Okay, that might not be a shocking statement on a cooking-related blog. Maybe this second confession will seem stranger: there are few things that relax me more than chopping vegetables. Seriously. If I’ve had a long day and want to unwind, it’s not uncommon for me to pull out some carrots or peppers or—my favorite—onions and get chopping. Often this is before I have any idea what I’m going to cook. But that’s half the fun.
I usually write the same way. First, I pull out my current manuscript and sees what’s in the “veggie drawer.” Generally there are characters who have to be in the next scene, a setting to put them against (think cutting board), and hopefully a problem that can cut my characters to the core. Still, until I finish attacking them with that problem, I have no idea how the concept will change. I can’t blame the ingredients. I’m the one who chose them. Sometimes I fail, but sometimes, in both the manuscript and the kitchen, something magical happens. Voila!
Thinking about a recipe to share here, I realized that my most recent book is packed with people eating and being eaten by gross and scary critters. There are even sticky recipes for kids on my site. But since Pots 'n Pens readers are a lovely, high-class bunch, I thought I’d start out with something more pleasant: rainbow cake.
This dessert and I go back to when I was a wee thing. Through birthdays, dinner parties, and sassy summer evenings, if I’m looking for a refreshing snack and a bit of inspiration, rainbow cake never fails me. And, of course, rainbows are symbols of hope and promise—intangibles that all writers can use in abundance.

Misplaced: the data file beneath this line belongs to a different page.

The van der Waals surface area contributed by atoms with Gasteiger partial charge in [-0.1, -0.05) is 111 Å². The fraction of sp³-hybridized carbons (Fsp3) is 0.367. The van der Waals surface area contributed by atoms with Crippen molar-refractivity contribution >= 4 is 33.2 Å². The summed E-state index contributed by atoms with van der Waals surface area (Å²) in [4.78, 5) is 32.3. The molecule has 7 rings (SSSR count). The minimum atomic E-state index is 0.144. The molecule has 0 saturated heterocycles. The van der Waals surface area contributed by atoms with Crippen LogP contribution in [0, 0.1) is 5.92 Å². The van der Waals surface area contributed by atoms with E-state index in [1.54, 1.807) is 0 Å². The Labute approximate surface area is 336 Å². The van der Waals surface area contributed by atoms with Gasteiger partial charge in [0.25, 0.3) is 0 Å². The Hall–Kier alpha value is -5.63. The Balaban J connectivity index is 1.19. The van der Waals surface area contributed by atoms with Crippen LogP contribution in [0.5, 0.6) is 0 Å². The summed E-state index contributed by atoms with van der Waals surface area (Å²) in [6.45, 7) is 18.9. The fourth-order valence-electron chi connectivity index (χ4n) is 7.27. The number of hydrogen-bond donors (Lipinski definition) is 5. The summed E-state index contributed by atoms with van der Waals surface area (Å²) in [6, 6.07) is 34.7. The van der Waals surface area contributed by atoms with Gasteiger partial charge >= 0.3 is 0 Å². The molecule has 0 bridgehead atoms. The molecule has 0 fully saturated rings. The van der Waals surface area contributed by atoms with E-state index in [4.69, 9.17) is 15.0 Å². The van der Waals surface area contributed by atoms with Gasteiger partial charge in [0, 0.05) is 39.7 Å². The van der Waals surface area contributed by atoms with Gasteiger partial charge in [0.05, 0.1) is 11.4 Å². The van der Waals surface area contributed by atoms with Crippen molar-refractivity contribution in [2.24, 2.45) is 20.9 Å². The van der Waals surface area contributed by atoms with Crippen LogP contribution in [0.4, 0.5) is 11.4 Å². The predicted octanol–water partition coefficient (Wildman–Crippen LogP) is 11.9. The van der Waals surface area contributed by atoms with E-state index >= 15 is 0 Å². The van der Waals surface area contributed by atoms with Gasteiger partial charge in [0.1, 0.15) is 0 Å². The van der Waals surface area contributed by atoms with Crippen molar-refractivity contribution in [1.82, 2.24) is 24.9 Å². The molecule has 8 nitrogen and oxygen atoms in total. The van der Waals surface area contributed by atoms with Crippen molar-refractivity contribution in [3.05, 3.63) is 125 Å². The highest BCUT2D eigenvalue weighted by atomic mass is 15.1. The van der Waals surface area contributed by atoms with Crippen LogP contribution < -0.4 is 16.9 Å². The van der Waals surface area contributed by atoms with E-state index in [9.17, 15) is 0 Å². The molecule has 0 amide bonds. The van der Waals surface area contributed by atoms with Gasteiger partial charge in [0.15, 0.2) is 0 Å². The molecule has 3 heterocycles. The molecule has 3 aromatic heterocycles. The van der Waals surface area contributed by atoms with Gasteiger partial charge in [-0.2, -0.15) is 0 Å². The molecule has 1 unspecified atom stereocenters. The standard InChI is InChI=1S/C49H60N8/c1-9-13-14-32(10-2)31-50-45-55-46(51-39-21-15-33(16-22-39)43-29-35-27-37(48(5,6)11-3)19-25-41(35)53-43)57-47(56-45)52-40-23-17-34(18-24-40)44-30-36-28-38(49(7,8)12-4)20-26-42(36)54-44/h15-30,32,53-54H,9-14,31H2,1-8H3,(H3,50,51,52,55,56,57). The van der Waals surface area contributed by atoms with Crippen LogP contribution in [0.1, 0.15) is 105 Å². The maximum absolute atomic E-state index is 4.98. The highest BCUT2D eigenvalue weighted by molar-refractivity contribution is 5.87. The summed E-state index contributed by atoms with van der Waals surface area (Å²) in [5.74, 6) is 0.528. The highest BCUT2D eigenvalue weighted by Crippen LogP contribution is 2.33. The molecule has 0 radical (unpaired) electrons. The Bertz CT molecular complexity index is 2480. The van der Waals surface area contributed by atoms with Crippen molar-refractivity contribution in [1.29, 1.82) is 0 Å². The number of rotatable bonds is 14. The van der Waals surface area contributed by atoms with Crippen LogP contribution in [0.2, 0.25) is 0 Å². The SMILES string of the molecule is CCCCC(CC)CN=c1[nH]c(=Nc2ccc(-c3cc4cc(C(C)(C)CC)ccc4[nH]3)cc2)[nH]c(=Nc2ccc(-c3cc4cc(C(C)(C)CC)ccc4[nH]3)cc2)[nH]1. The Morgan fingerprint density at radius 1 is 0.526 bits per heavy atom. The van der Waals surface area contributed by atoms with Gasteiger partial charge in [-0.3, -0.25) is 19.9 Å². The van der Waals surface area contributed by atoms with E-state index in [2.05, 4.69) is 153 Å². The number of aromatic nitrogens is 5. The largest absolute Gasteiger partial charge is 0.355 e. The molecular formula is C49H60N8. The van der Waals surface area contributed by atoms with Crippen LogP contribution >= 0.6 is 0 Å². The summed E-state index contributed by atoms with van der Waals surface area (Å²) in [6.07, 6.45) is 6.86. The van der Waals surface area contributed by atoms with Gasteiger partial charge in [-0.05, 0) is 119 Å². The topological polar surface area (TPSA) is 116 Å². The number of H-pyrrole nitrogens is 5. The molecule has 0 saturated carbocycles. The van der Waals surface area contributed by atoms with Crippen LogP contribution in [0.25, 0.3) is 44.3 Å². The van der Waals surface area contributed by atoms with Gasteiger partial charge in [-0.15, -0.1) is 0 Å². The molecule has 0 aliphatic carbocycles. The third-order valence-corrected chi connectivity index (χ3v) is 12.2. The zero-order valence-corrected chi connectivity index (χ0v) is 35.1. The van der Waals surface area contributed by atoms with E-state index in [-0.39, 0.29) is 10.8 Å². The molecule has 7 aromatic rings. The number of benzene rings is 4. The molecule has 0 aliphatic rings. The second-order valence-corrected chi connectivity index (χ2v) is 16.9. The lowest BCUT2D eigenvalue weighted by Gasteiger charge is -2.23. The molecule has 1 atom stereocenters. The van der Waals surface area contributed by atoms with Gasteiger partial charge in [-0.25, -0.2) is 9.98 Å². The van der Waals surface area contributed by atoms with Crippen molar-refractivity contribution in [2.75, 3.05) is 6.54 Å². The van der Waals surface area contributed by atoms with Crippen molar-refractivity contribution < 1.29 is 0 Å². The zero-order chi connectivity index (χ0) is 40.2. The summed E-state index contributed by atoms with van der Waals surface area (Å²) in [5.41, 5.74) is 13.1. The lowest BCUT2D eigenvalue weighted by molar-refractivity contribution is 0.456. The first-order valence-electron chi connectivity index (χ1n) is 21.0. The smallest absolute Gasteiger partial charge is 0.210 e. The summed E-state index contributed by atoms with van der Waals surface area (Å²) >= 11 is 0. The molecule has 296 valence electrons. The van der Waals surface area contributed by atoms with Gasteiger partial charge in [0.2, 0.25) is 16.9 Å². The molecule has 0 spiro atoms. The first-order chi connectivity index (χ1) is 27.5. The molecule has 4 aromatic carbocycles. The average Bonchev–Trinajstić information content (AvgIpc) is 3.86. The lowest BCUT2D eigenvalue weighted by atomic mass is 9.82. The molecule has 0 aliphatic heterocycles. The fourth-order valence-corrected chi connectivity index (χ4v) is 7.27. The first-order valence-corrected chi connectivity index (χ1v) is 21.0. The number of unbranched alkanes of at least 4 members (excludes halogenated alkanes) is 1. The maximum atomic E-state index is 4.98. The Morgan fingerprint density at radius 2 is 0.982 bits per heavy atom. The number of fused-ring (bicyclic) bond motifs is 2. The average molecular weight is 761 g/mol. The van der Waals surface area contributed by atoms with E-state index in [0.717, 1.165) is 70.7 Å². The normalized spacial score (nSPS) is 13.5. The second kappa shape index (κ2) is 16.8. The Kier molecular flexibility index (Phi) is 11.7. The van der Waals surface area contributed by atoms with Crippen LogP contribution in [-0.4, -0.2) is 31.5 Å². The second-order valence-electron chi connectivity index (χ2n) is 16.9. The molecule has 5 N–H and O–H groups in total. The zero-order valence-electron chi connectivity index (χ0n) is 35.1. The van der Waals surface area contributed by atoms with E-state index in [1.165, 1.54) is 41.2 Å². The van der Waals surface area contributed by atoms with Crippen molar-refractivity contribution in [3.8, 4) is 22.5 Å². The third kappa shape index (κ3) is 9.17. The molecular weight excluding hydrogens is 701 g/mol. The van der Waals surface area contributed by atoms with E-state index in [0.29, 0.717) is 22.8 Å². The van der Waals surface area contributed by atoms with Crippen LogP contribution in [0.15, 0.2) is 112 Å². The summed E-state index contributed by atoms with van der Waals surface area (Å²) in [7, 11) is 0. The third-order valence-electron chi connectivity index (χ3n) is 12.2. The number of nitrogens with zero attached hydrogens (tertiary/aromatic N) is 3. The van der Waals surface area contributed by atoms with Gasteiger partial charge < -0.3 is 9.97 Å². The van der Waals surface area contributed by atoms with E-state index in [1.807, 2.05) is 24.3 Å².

Divide cake into 3 equal parts. In medium-size bowls, break up cake into small pieces. Mix dry gelatin into cake pieces (1 part strawberry, 1 part orange, 1 part lime).
Layer ingredients in angel food tin with removable bottom in following order: strawberry cake pieces, thawed strawberries, 1/3 of the ice cream; orange cake pieces, mandarin oranges, 1/3 of the ice cream; lime cake pieces, blueberries, final third of the ice cream. (I suggest using your clean hands to mash the ice cream evenly.)
Cover with foil and freeze overnight or longer. To serve, unmold. If fully frozen, I recommend pulling it out of the freezer 5 minutes before serving. Can be refrozen. Beautiful and delicious.
Note: I like them, but the blueberries get a little hard, so feel free to substitute pineapple, kiwi, peaches, or whatever fruit strikes your fancy.
Eat and enjoy!